Metry, Or Metairie

Written by Mary Ann Fitzmorris February 01, 2024 13:46 in Dining Diary

With everyone in town for the French Quarter Fest last weekend, it seemed a good idea to stay as far away from town as possible. We decided to have a nice dinner at Austin’s in Metairie. Austin’s is the fine dining establishment in the Mr. Ed’s group that includes Mr. Ed’s and Mr. Ed’s Oysters, though Austin’s had been around long before its most famous cousins.

My sister lives in the neighborhood so we asked her to join us. We were a walk-in because when I called for a reservation last night they told me 8:30 was the earliest. My sister arrived first and called to say we were seated at a high top at the bar.

When we arrived the restaurant was empty and I asked about shifting things around so Tom could sit at a regular table. At this restaurant, they obliged right away.

The place looked great. It appeared to be newly renovated, though it didn’t seem to need it when we were there last. But that was ten years ago.

Austin’s is billed as a steak house but it is more just a fine dining restaurant. The menu is huge, and none of us got a steak. The steaks are more expensive than at our favorite steak places, like Crescent City and Keith's and there was so much else appealing on this menu that there was no beef on the table.

We ordered three apps: oysters for Tom, of course, a spicy shrimp app, and crawfish spring rolls, which looked more like egg rolls. These deep-fried rolls oozed cheese and were accompanied by a pepper jelly dipping sauce.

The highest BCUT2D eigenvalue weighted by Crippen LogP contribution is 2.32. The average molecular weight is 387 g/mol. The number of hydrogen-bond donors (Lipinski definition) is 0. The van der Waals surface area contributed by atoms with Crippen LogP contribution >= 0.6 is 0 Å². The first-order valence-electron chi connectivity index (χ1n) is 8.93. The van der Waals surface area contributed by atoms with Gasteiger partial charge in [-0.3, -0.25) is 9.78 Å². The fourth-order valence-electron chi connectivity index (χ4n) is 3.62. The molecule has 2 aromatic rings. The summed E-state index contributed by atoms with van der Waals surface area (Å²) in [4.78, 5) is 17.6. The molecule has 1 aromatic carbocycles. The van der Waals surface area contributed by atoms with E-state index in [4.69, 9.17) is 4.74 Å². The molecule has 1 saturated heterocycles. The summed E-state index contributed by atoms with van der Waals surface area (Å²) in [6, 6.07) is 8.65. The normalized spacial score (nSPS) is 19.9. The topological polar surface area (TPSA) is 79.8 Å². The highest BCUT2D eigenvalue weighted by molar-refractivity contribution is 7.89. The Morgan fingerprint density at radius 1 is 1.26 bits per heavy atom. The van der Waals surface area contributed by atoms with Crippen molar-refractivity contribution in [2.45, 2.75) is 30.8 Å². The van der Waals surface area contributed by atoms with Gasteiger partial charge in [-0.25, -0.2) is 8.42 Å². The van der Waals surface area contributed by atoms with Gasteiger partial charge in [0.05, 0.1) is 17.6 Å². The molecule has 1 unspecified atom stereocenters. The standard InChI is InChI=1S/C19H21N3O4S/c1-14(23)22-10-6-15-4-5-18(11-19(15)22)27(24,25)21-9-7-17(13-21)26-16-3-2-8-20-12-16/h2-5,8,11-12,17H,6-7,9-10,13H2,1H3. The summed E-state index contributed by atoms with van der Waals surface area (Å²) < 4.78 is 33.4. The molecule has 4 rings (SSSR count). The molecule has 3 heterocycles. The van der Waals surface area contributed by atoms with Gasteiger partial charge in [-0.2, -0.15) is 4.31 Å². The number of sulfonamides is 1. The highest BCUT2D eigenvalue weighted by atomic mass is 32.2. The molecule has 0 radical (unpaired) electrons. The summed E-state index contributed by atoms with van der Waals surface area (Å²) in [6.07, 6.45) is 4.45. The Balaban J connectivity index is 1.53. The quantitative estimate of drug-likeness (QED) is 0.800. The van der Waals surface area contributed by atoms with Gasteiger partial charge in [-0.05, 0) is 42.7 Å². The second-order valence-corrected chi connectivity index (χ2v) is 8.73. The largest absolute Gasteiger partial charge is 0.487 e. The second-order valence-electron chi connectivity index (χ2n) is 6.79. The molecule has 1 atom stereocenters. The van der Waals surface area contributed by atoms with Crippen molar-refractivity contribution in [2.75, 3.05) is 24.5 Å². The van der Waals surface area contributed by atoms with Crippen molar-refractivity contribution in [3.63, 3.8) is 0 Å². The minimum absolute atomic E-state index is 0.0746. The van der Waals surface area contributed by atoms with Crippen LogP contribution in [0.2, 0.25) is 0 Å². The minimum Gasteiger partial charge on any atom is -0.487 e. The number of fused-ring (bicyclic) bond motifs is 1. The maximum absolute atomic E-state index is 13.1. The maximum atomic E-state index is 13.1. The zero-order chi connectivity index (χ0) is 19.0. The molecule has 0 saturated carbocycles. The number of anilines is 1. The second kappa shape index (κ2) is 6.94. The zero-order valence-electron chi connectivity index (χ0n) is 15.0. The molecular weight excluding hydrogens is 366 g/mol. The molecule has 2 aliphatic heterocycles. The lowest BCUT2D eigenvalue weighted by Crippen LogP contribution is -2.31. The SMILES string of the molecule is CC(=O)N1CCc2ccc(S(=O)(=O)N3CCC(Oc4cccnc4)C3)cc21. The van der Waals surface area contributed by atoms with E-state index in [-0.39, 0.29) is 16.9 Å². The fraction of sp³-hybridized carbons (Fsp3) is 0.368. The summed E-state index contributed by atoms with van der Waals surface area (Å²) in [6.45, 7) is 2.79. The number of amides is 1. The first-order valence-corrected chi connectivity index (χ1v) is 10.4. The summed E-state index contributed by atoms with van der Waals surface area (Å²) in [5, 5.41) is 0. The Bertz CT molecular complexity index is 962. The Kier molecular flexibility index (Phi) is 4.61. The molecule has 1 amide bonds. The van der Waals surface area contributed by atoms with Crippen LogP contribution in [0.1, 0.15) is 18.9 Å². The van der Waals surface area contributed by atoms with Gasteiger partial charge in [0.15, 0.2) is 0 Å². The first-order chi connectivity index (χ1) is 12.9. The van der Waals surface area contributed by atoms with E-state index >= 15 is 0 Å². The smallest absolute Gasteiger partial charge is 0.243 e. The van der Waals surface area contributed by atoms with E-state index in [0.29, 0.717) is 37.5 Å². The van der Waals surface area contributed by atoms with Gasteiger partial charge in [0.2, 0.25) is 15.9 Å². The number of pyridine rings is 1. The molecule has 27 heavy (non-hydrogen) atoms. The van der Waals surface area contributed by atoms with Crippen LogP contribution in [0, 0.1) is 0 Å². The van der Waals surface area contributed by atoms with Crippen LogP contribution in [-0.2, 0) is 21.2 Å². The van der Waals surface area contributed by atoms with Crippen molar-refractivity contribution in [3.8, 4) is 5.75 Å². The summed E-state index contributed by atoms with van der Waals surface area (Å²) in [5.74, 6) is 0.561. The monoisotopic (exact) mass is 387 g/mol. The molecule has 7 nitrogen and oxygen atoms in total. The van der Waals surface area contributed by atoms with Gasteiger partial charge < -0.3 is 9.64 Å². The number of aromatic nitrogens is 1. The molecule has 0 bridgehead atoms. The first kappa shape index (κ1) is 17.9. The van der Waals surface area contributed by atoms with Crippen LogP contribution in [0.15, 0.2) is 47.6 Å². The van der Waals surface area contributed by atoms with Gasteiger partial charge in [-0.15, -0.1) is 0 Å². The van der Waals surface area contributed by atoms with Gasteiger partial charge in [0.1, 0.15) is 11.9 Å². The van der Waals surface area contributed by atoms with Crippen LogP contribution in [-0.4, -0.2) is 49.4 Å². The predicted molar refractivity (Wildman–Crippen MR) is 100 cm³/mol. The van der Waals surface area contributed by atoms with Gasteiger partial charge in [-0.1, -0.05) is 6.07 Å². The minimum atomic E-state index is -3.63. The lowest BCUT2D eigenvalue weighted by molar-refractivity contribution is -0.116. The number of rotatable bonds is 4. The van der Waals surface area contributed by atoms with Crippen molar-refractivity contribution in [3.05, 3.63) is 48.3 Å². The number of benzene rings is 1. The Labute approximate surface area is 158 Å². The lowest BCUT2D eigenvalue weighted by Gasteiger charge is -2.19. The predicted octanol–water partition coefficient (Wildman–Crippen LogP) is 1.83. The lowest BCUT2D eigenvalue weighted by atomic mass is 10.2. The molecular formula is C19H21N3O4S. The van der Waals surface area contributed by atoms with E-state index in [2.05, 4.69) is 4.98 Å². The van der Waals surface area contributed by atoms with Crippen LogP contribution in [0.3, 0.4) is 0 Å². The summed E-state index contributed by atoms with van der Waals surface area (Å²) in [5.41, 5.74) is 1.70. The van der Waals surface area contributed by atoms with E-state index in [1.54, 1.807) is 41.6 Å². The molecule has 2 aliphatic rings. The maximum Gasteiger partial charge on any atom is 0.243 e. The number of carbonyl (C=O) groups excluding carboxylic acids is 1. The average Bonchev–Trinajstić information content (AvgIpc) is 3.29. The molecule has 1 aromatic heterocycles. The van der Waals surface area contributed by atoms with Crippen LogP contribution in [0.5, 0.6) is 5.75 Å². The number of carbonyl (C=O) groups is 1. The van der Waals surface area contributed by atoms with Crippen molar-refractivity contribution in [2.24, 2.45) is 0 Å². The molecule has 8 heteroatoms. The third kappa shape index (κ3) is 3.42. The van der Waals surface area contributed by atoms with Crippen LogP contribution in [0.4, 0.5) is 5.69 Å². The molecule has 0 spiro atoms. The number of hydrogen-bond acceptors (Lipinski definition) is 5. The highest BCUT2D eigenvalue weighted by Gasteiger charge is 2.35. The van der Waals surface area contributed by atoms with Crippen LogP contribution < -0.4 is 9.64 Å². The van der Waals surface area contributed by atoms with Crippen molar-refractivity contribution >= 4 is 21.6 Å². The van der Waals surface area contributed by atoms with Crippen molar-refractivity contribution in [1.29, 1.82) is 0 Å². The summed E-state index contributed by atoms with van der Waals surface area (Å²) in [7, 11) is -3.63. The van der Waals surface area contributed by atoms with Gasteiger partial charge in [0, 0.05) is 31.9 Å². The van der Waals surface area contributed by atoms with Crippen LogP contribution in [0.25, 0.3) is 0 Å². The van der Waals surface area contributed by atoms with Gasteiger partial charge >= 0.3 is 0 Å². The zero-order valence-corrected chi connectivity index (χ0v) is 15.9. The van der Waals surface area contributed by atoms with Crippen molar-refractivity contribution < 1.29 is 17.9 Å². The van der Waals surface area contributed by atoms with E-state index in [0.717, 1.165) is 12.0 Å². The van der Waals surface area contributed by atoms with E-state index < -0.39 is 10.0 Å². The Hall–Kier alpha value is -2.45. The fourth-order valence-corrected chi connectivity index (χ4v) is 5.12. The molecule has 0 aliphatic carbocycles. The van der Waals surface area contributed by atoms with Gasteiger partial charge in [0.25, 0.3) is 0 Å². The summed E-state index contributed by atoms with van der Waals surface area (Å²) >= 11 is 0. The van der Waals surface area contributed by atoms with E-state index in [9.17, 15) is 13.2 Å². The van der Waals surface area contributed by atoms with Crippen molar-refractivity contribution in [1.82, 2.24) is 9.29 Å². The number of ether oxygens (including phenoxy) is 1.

Tom’s oysters, called Oysters Fitzgerald, were large, plump, and fried, each served over a large dollop of creamed spinach. Each of these came in an individually-partitioned indention in a half-dozen oyster plate. There were bits of bacon on these and dollops of lemon/garlic aioli. They were very nice, and Tom was crazy about them.

To me, the best thing in this appetizer round was the spicy shrimp. These had plenty of bacon bits and were grilled, also oozing cheese. There was also jalapeno in these, and lemon butter with more smoky thick bacon. These were so very spicy it got us in the throat. The shrimp were grilled hard, which I like, and this was good.

For entrees, one of us got the Pecan Crusted Trout. Also on the table was Veal Piccata with angel hair Alfredo and asparagus. And I got the Mosca’s garlic chicken dish.

The Chicken a la Grande barely resembled the famous dish at Mosca’s. There, copious amounts of garlic and olive oil with Brabant potatoes make the flavor intense. This dish at Austin’s was a pile of chicken pieces amounting to half a chicken arranged on a plate just like the original dish. But here, the potatoes weren’t crispy like good Brabants, and everything sat in a large puddle of oil that wasn’t especially flavorful. There wasn’t a lot of garlic in any of this. But the chicken was good. It seemed that instead of being roasted it was deep-fried, But the meat was tender and good by itself.

Tom’s veal was thinly-pounded, paneed, and tender. The Alfredo sauce bled onto it from the nearby pasta. The Alfredo didn’t have any more flavor than my chicken dish. Both desperately needed salt. 

My sister’s trout was heavily crusted with pecans embedded in the batter. It looked really heavy to me, and there was a lot of it. The whole thing was covered with a thick Creole Meuniere Sauce. Under the fish was a mound of potatoes and haricots verts sauteed in butter. This too could have used a round of salt. The pecan-coated fish was nice. The trout itself was a little thick, as was the batter. But it was good enough.

All of this was perfectly fine but nothing more. Austin’s is a first-class dining restaurant in Metry. And at $155, I’d like a little more. Filippo, not far away, is polished Italian food in Metairie. There is definitely a difference.